:output-to "helloworld.js"})

This is likely to be a desirable technique when you have control over the JavaScript library you want to include, and can make sure it uses Google's dependency mechanisms.

Sometimes, however, you need to include a library that is not built to play in Google's dependency resolution system. In this case, ClojureScript (after revision 96b38) provides a :foreign-libs compiler option, which allows you to specify both the path of the JavaScript file to include, and the namespace that it provides.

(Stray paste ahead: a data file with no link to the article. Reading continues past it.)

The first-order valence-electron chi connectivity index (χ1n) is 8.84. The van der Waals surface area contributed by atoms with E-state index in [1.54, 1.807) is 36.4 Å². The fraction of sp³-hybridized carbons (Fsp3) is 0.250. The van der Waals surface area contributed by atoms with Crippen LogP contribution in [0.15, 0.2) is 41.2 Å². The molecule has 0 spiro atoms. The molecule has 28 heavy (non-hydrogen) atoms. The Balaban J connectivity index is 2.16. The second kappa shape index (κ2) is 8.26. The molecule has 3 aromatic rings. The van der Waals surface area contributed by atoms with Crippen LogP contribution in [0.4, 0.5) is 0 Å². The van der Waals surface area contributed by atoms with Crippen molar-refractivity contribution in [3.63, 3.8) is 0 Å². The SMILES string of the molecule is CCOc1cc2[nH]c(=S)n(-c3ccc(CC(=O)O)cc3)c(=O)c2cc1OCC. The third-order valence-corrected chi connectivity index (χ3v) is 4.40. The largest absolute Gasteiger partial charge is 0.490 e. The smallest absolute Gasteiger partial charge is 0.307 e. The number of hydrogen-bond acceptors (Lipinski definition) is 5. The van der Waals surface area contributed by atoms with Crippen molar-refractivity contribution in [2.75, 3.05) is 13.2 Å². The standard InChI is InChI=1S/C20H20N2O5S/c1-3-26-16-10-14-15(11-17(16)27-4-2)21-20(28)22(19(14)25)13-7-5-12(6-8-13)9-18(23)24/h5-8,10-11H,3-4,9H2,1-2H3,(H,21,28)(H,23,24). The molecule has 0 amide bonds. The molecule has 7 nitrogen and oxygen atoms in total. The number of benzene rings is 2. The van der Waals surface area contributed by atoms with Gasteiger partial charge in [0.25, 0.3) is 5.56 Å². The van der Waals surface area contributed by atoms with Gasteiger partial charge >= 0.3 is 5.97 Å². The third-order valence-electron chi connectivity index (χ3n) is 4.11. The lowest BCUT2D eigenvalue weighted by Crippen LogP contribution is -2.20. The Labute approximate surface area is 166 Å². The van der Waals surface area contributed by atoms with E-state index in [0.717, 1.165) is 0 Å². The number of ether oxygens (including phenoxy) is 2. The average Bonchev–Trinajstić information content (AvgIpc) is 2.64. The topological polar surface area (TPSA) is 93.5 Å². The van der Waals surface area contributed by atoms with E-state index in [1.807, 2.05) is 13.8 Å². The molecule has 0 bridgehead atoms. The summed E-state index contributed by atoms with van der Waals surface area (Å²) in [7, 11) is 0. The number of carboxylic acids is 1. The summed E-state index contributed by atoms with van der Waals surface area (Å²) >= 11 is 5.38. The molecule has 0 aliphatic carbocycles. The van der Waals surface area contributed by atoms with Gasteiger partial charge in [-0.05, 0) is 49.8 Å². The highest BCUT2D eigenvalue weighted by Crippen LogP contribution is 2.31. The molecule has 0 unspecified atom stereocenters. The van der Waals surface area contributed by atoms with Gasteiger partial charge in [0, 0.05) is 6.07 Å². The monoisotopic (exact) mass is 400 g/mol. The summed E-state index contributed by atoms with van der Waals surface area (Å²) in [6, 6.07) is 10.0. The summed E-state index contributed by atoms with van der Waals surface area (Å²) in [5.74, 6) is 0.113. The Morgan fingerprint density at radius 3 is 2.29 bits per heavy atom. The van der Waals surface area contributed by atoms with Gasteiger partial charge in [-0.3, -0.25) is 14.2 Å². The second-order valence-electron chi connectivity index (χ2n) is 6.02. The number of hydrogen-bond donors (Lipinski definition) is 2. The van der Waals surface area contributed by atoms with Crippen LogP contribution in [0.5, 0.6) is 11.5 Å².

(closure/build "src/cljs" {:optimizations :advanced
                           :foreign-libs [{:file ""
                                           :provides [""]}]
                           :output-to "helloworld.js"})

Note that the value for :file can be either a URL or a classpath-relative path to a local file.

Once you've included your library, using either :libs or :foreign-libs, it's easy to reference it within your application. Just :require the library in your ClojureScript namespace declaration along with everything else:

(ns helloworld
  (:require [goog.dom :as dom]
            [ :as fb]))

Note that defining a namespace for a file using :foreign-libs doesn't actually scope any variables the library creates - if the library is built to insert a Foobar object at the global JavaScript context, for example, you'd still need to refer to it at the global context with js/Foobar, not namespace/Foobar.

Referencing a library outside your compilation